Third Eye Iguanas

The short-form narrations continue in this piece, shot in Mexico in a very hot July of 2018.

Doing these little micro “films” is great because they happen in whatever I synchronistically happen to come across during the world travels, just like street photography. Document what’s there and then build a script around the subject matter. Good for not only honing your writing and research skills, but testing hardward as well.

Iguanas are known for their prehistoric look due to their very long tails, pronounced scales , and spiky spines.

They have extremely good eyesight and can see ultraviolet wavelengths. To see even more, they also have a very small third eye. This organ, called a parietal eye, is more subtle than their two main eyes, usually looking like a spot located asymmetrically on the top of their head. It does have a subdued pupil and cornea which don't see fully rendered images but instead senses movement and luminance changes. Extrinsically, it is used as an additional defense mechanism to detect predators.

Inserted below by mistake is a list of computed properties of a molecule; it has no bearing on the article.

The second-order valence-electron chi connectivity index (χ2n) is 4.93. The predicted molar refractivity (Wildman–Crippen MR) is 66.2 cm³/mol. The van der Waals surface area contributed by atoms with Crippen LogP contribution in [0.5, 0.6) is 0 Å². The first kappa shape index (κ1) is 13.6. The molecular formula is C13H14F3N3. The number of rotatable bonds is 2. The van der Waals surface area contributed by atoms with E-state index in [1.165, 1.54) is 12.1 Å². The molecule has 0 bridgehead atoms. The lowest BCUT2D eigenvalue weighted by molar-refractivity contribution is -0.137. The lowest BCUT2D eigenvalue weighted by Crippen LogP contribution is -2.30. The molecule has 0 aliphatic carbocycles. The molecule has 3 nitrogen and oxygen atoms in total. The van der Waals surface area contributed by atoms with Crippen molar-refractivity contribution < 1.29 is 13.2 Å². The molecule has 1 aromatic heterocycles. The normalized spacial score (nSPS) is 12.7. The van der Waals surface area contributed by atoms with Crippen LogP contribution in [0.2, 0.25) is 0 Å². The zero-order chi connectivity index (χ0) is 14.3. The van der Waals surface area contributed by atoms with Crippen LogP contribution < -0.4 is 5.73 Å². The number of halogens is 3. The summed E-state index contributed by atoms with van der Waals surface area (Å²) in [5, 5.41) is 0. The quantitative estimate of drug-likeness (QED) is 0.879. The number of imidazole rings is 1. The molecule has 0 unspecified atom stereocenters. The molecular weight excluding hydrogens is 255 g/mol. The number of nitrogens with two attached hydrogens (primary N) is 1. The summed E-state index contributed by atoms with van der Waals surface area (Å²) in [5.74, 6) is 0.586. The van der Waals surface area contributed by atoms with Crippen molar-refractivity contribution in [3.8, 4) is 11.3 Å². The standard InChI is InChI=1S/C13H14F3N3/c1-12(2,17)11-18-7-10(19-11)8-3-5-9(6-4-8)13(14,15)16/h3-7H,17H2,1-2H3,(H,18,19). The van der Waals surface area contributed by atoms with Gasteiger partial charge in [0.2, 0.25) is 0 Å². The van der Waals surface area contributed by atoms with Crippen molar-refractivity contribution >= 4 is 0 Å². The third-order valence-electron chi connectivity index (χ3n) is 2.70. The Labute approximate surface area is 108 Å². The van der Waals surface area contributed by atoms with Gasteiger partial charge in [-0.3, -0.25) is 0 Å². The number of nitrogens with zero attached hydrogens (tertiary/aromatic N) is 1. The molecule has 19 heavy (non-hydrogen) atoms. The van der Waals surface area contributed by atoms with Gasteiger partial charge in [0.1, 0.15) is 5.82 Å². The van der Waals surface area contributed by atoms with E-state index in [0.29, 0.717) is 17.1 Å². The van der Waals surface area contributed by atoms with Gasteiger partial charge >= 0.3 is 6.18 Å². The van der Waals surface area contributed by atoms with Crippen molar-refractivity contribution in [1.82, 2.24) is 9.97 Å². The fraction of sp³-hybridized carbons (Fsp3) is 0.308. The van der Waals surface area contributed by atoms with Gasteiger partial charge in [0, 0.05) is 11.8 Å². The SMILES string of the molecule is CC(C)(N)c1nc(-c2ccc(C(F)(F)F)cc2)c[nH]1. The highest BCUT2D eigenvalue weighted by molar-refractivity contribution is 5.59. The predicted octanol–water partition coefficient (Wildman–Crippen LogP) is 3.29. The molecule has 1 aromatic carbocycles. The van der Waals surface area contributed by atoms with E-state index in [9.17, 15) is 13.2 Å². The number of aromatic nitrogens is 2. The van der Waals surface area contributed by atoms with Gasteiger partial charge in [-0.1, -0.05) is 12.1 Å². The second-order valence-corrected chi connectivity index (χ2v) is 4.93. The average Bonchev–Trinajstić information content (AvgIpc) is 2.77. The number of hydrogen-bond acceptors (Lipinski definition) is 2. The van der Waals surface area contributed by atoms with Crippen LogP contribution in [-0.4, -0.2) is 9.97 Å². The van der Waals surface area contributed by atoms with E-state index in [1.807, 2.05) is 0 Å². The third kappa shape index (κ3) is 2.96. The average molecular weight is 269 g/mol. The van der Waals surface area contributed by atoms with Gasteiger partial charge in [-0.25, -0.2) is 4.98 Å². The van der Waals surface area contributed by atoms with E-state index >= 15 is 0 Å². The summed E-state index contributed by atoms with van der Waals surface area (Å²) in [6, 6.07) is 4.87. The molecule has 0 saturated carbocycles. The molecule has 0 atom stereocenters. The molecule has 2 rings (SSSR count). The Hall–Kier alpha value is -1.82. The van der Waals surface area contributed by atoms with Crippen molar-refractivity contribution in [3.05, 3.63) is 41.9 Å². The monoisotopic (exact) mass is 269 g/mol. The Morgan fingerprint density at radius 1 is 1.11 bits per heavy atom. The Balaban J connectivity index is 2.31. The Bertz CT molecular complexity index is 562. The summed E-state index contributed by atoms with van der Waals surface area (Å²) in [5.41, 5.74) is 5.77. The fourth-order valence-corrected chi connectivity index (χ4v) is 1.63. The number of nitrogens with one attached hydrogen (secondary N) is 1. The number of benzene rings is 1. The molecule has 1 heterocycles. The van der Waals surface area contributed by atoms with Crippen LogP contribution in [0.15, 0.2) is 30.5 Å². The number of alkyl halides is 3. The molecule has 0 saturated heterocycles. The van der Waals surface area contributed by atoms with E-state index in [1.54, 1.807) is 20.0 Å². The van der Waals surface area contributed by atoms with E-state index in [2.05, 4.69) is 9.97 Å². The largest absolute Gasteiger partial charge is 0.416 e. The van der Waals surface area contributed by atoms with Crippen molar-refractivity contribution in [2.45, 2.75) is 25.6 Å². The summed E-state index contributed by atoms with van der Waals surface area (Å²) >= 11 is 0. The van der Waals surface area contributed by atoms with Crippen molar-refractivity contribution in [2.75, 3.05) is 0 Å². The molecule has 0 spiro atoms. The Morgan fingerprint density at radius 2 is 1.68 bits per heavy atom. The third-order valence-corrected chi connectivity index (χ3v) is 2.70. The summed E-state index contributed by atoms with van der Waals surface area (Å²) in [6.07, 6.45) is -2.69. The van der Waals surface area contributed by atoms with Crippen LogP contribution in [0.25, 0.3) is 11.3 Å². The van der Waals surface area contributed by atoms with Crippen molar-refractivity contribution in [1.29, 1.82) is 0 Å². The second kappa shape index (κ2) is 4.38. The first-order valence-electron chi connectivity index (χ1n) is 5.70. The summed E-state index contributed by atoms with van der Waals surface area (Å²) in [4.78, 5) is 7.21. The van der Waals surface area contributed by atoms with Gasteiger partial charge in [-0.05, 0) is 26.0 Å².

Intrinsically, this eye, found in many reptiles, is linked to a small endocrine gland called the pineal gland, which can be found in the brain of mammals as well. Many ancient cultures through time have visualized a third eye on statues and deities as a mystical and esoteric concept said to provide a perception to higher states of consciousness beyond what even iguanas are capable of seeing.

Sometimes hints to mankind's higher capabilities that go beyond the 5 senses can be found in unusual places. Just as in these ancient creatures as they eat yesterday’s rotting leftovers.